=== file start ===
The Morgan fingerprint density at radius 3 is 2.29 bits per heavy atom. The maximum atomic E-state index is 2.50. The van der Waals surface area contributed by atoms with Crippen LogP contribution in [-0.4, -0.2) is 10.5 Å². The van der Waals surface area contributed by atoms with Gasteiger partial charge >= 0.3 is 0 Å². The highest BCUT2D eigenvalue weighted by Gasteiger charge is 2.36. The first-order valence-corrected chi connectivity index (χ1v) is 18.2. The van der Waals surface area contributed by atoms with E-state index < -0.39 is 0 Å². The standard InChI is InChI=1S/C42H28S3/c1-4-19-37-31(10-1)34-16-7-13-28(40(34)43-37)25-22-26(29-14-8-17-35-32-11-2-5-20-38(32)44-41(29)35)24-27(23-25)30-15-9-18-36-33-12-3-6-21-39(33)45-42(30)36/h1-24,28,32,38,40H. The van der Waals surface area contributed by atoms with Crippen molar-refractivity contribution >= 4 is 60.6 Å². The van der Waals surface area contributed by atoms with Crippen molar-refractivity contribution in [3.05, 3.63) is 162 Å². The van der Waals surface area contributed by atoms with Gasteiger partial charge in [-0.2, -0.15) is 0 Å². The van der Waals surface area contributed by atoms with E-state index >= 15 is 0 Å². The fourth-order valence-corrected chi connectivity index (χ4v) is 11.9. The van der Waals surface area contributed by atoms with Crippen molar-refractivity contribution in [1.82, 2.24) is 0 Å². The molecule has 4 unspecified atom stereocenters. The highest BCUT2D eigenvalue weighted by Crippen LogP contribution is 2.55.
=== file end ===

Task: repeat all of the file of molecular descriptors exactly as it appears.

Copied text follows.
The Morgan fingerprint density at radius 3 is 2.29 bits per heavy atom. The maximum atomic E-state index is 2.50. The van der Waals surface area contributed by atoms with Crippen LogP contribution in [-0.4, -0.2) is 10.5 Å². The van der Waals surface area contributed by atoms with Gasteiger partial charge >= 0.3 is 0 Å². The highest BCUT2D eigenvalue weighted by Gasteiger charge is 2.36. The first-order valence-corrected chi connectivity index (χ1v) is 18.2. The van der Waals surface area contributed by atoms with E-state index < -0.39 is 0 Å². The standard InChI is InChI=1S/C42H28S3/c1-4-19-37-31(10-1)34-16-7-13-28(40(34)43-37)25-22-26(29-14-8-17-35-32-11-2-5-20-38(32)44-41(29)35)24-27(23-25)30-15-9-18-36-33-12-3-6-21-39(33)45-42(30)36/h1-24,28,32,38,40H. The van der Waals surface area contributed by atoms with Crippen molar-refractivity contribution >= 4 is 60.6 Å². The van der Waals surface area contributed by atoms with Crippen molar-refractivity contribution in [3.05, 3.63) is 162 Å². The van der Waals surface area contributed by atoms with Gasteiger partial charge in [-0.2, -0.15) is 0 Å². The van der Waals surface area contributed by atoms with E-state index >= 15 is 0 Å². The fourth-order valence-corrected chi connectivity index (χ4v) is 11.9. The van der Waals surface area contributed by atoms with Crippen molar-refractivity contribution in [1.82, 2.24) is 0 Å². The molecule has 4 unspecified atom stereocenters. The highest BCUT2D eigenvalue weighted by Crippen LogP contribution is 2.55.